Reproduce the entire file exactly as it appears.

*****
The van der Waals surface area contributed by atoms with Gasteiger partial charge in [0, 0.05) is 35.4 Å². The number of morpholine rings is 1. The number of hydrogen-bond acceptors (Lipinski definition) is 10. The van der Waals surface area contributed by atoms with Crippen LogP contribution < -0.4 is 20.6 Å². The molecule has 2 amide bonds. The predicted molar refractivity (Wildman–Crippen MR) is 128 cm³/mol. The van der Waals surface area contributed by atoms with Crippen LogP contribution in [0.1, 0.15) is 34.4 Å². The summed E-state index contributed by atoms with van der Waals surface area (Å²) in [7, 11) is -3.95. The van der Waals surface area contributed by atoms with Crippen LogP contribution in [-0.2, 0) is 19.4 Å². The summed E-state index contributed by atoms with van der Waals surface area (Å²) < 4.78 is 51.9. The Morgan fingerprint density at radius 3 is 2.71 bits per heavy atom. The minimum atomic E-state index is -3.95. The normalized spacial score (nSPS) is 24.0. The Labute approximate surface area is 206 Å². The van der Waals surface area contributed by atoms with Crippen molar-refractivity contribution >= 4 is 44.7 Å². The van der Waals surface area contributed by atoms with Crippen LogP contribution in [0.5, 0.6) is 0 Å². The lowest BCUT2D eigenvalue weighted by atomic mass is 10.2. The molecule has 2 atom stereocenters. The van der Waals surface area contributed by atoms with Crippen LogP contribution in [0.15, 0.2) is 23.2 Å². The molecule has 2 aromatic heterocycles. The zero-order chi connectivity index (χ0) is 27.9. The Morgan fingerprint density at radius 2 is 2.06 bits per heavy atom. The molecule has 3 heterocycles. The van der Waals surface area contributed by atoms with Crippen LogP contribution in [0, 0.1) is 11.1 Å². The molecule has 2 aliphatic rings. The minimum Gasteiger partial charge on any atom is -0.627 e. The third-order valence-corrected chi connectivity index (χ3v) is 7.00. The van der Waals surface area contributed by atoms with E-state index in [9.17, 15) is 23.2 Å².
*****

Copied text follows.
The van der Waals surface area contributed by atoms with Gasteiger partial charge in [0, 0.05) is 35.4 Å². The number of morpholine rings is 1. The number of hydrogen-bond acceptors (Lipinski definition) is 10. The van der Waals surface area contributed by atoms with Crippen LogP contribution < -0.4 is 20.6 Å². The molecule has 2 amide bonds. The predicted molar refractivity (Wildman–Crippen MR) is 128 cm³/mol. The van der Waals surface area contributed by atoms with Crippen LogP contribution in [0.1, 0.15) is 34.4 Å². The summed E-state index contributed by atoms with van der Waals surface area (Å²) in [7, 11) is -3.95. The van der Waals surface area contributed by atoms with Crippen LogP contribution in [-0.2, 0) is 19.4 Å². The summed E-state index contributed by atoms with van der Waals surface area (Å²) < 4.78 is 51.9. The Morgan fingerprint density at radius 3 is 2.71 bits per heavy atom. The minimum atomic E-state index is -3.95. The normalized spacial score (nSPS) is 24.0. The Labute approximate surface area is 206 Å². The van der Waals surface area contributed by atoms with Crippen molar-refractivity contribution >= 4 is 44.7 Å². The van der Waals surface area contributed by atoms with Crippen LogP contribution in [0.5, 0.6) is 0 Å². The lowest BCUT2D eigenvalue weighted by atomic mass is 10.2. The molecule has 2 atom stereocenters. The van der Waals surface area contributed by atoms with Crippen LogP contribution in [0.15, 0.2) is 23.2 Å². The molecule has 2 aromatic heterocycles. The zero-order chi connectivity index (χ0) is 27.9. The Morgan fingerprint density at radius 2 is 2.06 bits per heavy atom. The molecule has 3 heterocycles. The van der Waals surface area contributed by atoms with Crippen LogP contribution in [0, 0.1) is 11.1 Å². The molecule has 2 aliphatic rings. The minimum Gasteiger partial charge on any atom is -0.627 e. The third-order valence-corrected chi connectivity index (χ3v) is 7.00. The van der Waals surface area contributed by atoms with E-state index in [9.17, 15) is 23.2 Å².